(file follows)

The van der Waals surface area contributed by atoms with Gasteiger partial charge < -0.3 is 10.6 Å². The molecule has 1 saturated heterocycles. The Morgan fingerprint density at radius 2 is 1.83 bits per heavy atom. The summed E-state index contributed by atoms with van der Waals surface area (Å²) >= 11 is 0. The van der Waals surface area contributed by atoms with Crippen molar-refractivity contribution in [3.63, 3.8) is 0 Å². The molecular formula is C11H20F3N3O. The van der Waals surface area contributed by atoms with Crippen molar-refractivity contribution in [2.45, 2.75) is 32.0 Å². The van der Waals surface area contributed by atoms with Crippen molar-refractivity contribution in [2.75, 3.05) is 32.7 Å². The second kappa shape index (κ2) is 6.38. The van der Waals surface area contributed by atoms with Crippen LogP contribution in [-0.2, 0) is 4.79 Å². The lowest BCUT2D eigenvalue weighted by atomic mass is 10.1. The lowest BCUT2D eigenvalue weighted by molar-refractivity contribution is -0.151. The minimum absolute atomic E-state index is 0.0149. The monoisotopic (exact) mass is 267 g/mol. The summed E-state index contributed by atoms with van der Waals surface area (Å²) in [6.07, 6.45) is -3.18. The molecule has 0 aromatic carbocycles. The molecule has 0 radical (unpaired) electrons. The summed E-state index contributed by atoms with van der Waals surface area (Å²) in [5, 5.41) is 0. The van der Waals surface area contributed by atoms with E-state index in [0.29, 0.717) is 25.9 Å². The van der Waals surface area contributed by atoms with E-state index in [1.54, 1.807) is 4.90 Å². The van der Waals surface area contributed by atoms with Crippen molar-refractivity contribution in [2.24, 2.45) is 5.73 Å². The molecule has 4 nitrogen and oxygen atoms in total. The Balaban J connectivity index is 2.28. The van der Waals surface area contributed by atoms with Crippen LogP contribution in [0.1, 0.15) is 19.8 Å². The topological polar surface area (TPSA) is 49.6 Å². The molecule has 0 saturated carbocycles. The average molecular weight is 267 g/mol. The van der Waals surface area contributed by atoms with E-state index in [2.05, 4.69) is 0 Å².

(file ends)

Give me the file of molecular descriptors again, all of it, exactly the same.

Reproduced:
The van der Waals surface area contributed by atoms with Gasteiger partial charge < -0.3 is 10.6 Å². The molecule has 1 saturated heterocycles. The Morgan fingerprint density at radius 2 is 1.83 bits per heavy atom. The summed E-state index contributed by atoms with van der Waals surface area (Å²) >= 11 is 0. The van der Waals surface area contributed by atoms with Crippen molar-refractivity contribution in [3.63, 3.8) is 0 Å². The molecular formula is C11H20F3N3O. The van der Waals surface area contributed by atoms with Crippen molar-refractivity contribution in [2.45, 2.75) is 32.0 Å². The van der Waals surface area contributed by atoms with Crippen molar-refractivity contribution in [2.75, 3.05) is 32.7 Å². The second kappa shape index (κ2) is 6.38. The van der Waals surface area contributed by atoms with Crippen LogP contribution in [-0.2, 0) is 4.79 Å². The lowest BCUT2D eigenvalue weighted by atomic mass is 10.1. The lowest BCUT2D eigenvalue weighted by molar-refractivity contribution is -0.151. The minimum absolute atomic E-state index is 0.0149. The monoisotopic (exact) mass is 267 g/mol. The summed E-state index contributed by atoms with van der Waals surface area (Å²) in [6.07, 6.45) is -3.18. The molecule has 0 aromatic carbocycles. The molecule has 0 radical (unpaired) electrons. The summed E-state index contributed by atoms with van der Waals surface area (Å²) in [5, 5.41) is 0. The van der Waals surface area contributed by atoms with E-state index in [0.29, 0.717) is 25.9 Å². The van der Waals surface area contributed by atoms with E-state index in [1.54, 1.807) is 4.90 Å². The van der Waals surface area contributed by atoms with Crippen molar-refractivity contribution in [2.24, 2.45) is 5.73 Å². The molecule has 4 nitrogen and oxygen atoms in total. The Balaban J connectivity index is 2.28. The van der Waals surface area contributed by atoms with Crippen LogP contribution in [0.1, 0.15) is 19.8 Å². The topological polar surface area (TPSA) is 49.6 Å². The molecule has 0 saturated carbocycles. The average molecular weight is 267 g/mol. The van der Waals surface area contributed by atoms with E-state index in [2.05, 4.69) is 0 Å².